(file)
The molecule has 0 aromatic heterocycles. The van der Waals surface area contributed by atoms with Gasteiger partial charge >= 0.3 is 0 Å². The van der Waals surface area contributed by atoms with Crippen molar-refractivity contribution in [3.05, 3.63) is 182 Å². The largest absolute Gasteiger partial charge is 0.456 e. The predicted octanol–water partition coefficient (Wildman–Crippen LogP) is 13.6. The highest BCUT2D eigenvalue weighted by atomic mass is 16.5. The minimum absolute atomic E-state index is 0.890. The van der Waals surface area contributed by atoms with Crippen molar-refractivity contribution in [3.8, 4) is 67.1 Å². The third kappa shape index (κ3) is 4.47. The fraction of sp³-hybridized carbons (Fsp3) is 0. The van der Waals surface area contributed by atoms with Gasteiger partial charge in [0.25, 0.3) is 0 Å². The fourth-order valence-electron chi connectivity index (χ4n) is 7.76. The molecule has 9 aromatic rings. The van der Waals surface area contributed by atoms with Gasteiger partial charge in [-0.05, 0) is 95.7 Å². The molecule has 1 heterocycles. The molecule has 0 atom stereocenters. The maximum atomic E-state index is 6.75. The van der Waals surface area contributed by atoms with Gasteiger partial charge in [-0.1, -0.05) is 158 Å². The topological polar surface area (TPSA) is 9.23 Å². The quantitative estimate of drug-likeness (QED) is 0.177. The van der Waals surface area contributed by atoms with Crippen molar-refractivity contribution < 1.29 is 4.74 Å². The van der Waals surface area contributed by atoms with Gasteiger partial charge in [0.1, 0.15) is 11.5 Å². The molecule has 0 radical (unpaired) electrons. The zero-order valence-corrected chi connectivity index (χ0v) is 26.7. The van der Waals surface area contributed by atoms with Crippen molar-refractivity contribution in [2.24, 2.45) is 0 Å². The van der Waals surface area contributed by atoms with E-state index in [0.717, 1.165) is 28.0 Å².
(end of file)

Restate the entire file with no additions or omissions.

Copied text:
The molecule has 0 aromatic heterocycles. The van der Waals surface area contributed by atoms with Gasteiger partial charge >= 0.3 is 0 Å². The van der Waals surface area contributed by atoms with Crippen molar-refractivity contribution in [3.05, 3.63) is 182 Å². The largest absolute Gasteiger partial charge is 0.456 e. The predicted octanol–water partition coefficient (Wildman–Crippen LogP) is 13.6. The highest BCUT2D eigenvalue weighted by atomic mass is 16.5. The minimum absolute atomic E-state index is 0.890. The van der Waals surface area contributed by atoms with Crippen molar-refractivity contribution in [3.8, 4) is 67.1 Å². The third kappa shape index (κ3) is 4.47. The fraction of sp³-hybridized carbons (Fsp3) is 0. The van der Waals surface area contributed by atoms with Gasteiger partial charge in [0.25, 0.3) is 0 Å². The fourth-order valence-electron chi connectivity index (χ4n) is 7.76. The molecule has 9 aromatic rings. The van der Waals surface area contributed by atoms with Gasteiger partial charge in [-0.05, 0) is 95.7 Å². The molecule has 1 heterocycles. The molecule has 0 atom stereocenters. The maximum atomic E-state index is 6.75. The van der Waals surface area contributed by atoms with Gasteiger partial charge in [-0.1, -0.05) is 158 Å². The topological polar surface area (TPSA) is 9.23 Å². The quantitative estimate of drug-likeness (QED) is 0.177. The van der Waals surface area contributed by atoms with Crippen molar-refractivity contribution < 1.29 is 4.74 Å². The van der Waals surface area contributed by atoms with Gasteiger partial charge in [0.1, 0.15) is 11.5 Å². The molecule has 0 radical (unpaired) electrons. The zero-order valence-corrected chi connectivity index (χ0v) is 26.7. The van der Waals surface area contributed by atoms with Crippen molar-refractivity contribution in [2.24, 2.45) is 0 Å². The van der Waals surface area contributed by atoms with E-state index in [0.717, 1.165) is 28.0 Å².